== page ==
Over the weekend I upgraded to WordPress 2.7, the third time I’ve upgraded over the life of this blog, and the easiest to date. The last time I did this it was days of futzing with the databases, themes, plugins, etc etc etc. This one went smooth, almost disappointingly so; I was done before I finished my first beer.
Despite WP 2.7 many improvements, this upgrade was one was motivated less by a desire for the thing itself, and more because it was a dependency for something else entirely, in this case a twitter plugin, Twitter Tools, which wouldn’t run under my old WP install. I’ve been looking at twitter for a while now, but I’ve been struggling with how to integrate it into this blog. Twitter Tools promises easy integration between the two. We shall see if it can deliver.
The upgrade also seemed the perfect opportunity to address some of the shortcomings of the old site theme, which was specifically designed to display pictures, and as the content on this site broadens, that design was showing its weaknesses. This new theme, Plainscape, is more of a generalist, and, as the name implies, it’s plainer, which suits my mood at the moment. If nothing else, the name suits where I’m living. There’s still some tweaking to be done, but this is about what I expect things to look like for the near future. If you miss the old site theme, it lives on over at stills v2.
On the broader subject of upgrades, I’ve been reading with interest Paul Butzi’s recent posts on this topic – here and here. Like Paul, I’ve been avoiding upgrades, and not just upgrades to this blog. I’ve been using the same scanner for at least four years, or is it five; the occasional grinding noise has me worried. My Photoshop is still at CS, not CS2, not CS 3, just plain old CS. My computer is a three year old laptop that over heats if I try to use iTunes and PS at the same time. By most accounts, some upgrades are in order, but I delay. For all the problems with this setup, I like know it’s quirks. When it breaks, it’s usually in a way that it’s broken before, which means little time spent researching solutions, which means more time doing the interesting parts of photography. For me that means more time playing with developers and getting to know my lenses.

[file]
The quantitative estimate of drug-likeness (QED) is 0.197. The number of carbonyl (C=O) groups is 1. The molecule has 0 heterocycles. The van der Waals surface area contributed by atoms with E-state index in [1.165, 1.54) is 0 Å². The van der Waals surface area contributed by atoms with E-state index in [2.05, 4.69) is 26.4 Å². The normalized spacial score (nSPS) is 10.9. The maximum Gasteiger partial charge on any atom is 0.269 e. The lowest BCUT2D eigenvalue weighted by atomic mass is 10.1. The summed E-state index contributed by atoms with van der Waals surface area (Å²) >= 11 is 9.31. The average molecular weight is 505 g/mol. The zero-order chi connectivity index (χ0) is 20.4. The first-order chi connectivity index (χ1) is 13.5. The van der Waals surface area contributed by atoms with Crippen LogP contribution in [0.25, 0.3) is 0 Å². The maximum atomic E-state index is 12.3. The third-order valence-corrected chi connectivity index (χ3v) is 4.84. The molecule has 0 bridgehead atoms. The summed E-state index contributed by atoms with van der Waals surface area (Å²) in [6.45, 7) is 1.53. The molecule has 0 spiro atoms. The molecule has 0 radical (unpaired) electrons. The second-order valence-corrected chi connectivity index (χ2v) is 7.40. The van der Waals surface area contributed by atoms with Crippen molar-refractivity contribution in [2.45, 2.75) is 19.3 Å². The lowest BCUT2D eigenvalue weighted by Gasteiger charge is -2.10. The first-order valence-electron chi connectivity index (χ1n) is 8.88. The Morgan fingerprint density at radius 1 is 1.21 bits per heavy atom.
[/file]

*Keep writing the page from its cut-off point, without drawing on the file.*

That’s the dilemma of upgrades, that tension between the time it takes to keep something old and busted running and the time it takes to get the new thing going. If the time it takes to keep the old and busted running is less than the the sum of the time to get the new thing going and the time saved by improved features of the new thing, you don’t upgrade. Of course, in the long run, it doesn’t look good for the old and busted, hence the new WP install. For the moment though, as far as the rest of the infrastructure goes, I think the calculus runs in favor of my old and busted stuff. There just haven’t been that many improvements in film scanners, running iTunes while I work in PS is really just a luxury, and from what I’ve seen of newer versions of PS, I don’t think they are designing new features for B&W photographers. Until something breaks with finality, I’m going to try to keep this old junk running.